Jesus Outside the Lines

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Most of us have seen, if only in the movies, the drama of a “hostage statement.”    
Unseen kidnappers force their hostage to sit in front of a camera and speak – perhaps assuring the world that he or she is alive and well, or to state the philosophy or demands or threats of those who have done the kidnapping.  It’s a charade, of course.  The hostage is being forced to talk.   
These days you’re probably not the only person who wonders if certain groups have tried to kidnap Jesus.
They trot him out before the watching world.  They make him endorse their group’s perspectives, using his own words as recorded in the Gospels.  But of course they are careful not to empower Jesus to repeat everything he has ever said, omitting any sayings that might contradict the group’s most cherished ideals.
Are we talking about groups on the Left or groups on the Right?  The answer to that question is Yes. 
Conservatives are quick to pounce.  “This is so true of liberals.  They’re always quoting Jesus out of context.”  Liberals pounce right back.  “What a perfect description of the Right.  They prop Jesus up as if he’s an official spokesman for their nonsense.”
But as author and pastor Scott Sauls points out in his book Jesus Outside the Lines: A Way Forward for Those Who are Tired of Taking Sides, it’s well worth the effort to try to stand in each other’s shoes. 
Let’s begin with self-described progressive Christians.
Progressive Christians love Jesus.  They deeply admire the way he cares about “the least of these” – especially the marginalized, the poor, and the oppressed.  Jesus places a high value on the sanctity of every human life, and he calls us to fight the systemic injustices that trap millions of people in feelings of hopelessness and cycles of poverty.
What about those on the Right?
Conservative Christians love Jesus.  They deeply admire the way he cares about “the least of these” – especially the unborn.  Jesus places a high value on the sanctity of every human life, and he calls us to fight for those who cannot fight for themselves. 
Both sides rally around Jesus as he one who cares about human life.  One group places special emphasis on life inside the womb, the other on life beyond the womb.  Conservatives think that sexual integrity is a very big deal.  Progressives think that liberating people from sexual biases is a very big deal.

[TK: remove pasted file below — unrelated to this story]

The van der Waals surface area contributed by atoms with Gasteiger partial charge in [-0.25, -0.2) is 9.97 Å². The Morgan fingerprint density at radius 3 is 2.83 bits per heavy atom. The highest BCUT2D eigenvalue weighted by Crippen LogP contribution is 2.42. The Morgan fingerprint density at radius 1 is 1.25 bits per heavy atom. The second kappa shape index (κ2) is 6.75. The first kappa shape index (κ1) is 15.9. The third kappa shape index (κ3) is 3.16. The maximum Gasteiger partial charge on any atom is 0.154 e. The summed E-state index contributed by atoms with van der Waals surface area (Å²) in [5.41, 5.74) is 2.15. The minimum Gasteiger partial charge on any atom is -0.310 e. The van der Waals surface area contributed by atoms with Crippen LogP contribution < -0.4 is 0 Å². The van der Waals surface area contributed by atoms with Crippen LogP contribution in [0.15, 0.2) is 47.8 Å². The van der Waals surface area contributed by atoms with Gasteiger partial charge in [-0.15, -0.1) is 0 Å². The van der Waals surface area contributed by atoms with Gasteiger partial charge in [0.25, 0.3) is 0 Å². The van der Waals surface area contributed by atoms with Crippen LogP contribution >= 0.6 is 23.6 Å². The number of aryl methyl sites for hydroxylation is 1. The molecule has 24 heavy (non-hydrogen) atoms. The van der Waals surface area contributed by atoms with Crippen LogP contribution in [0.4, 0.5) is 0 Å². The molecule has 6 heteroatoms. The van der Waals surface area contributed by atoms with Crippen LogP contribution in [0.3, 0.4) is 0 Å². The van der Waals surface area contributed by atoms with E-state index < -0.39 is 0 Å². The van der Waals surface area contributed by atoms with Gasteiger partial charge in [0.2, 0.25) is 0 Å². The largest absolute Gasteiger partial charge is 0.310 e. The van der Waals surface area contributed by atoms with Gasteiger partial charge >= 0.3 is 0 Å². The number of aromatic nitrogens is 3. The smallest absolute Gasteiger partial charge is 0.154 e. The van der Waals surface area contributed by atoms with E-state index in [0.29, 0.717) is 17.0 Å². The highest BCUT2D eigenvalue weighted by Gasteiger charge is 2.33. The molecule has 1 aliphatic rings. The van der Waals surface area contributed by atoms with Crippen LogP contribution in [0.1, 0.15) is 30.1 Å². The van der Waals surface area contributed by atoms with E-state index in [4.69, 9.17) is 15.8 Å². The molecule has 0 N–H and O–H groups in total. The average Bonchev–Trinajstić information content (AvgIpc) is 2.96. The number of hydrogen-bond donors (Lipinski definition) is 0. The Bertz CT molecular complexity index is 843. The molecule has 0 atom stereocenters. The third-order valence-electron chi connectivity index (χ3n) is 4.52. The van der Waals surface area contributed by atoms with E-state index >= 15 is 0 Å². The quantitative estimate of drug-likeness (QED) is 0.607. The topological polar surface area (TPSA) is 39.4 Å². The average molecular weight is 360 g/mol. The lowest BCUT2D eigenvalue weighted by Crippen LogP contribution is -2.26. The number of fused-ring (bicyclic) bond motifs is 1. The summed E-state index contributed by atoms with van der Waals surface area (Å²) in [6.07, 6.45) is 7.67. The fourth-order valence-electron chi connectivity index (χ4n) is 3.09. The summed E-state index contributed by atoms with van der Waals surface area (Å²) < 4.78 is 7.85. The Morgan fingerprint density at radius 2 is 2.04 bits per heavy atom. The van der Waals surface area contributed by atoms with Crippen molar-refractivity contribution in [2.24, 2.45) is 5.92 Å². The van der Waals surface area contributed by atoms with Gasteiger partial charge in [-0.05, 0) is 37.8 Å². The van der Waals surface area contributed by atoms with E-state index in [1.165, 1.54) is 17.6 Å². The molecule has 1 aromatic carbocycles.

Left-wingers are pretty sure that a vote for candidates on the Right is a vote against Jesus.  And right-wingers are just as sure that a vote for candidates on the Left is a vote against Jesus.  Both sides are confident that Jesus is in their camp, and launch attacks on the immorality and callousness of their opponents, whom they label Left-Wing Marxists or Right-Wing Extremists. 
Sauls asks, “Could it be that both sides are right and both sides are wrong?”
In the words of author Anne Lamott, “You can safely assume you’ve created God in your own image if it turns out he hates all the same people you do.”
Each end of the spectrum is standing strong for things that are worth fighting for – but all too often to the exclusion of other things that are just as much worth fighting for.  Jesus can never be contained by one group’s political or sociological perspectives.  And he made it clear that we are always called to pray for, care for, and love our enemies – whether real or perceived (Matthew 5:43-48). 
That’s why there’s no place in God’s kingdom for declaring, “My Jesus is better than your Jesus.” 
With deep humility, we must acknowledge that he is nobody’s property and nobody’s hostage. 
In the end, one thing matters above all:
Have you allowed this Jesus you say you follow to be the Lord of every part of your life?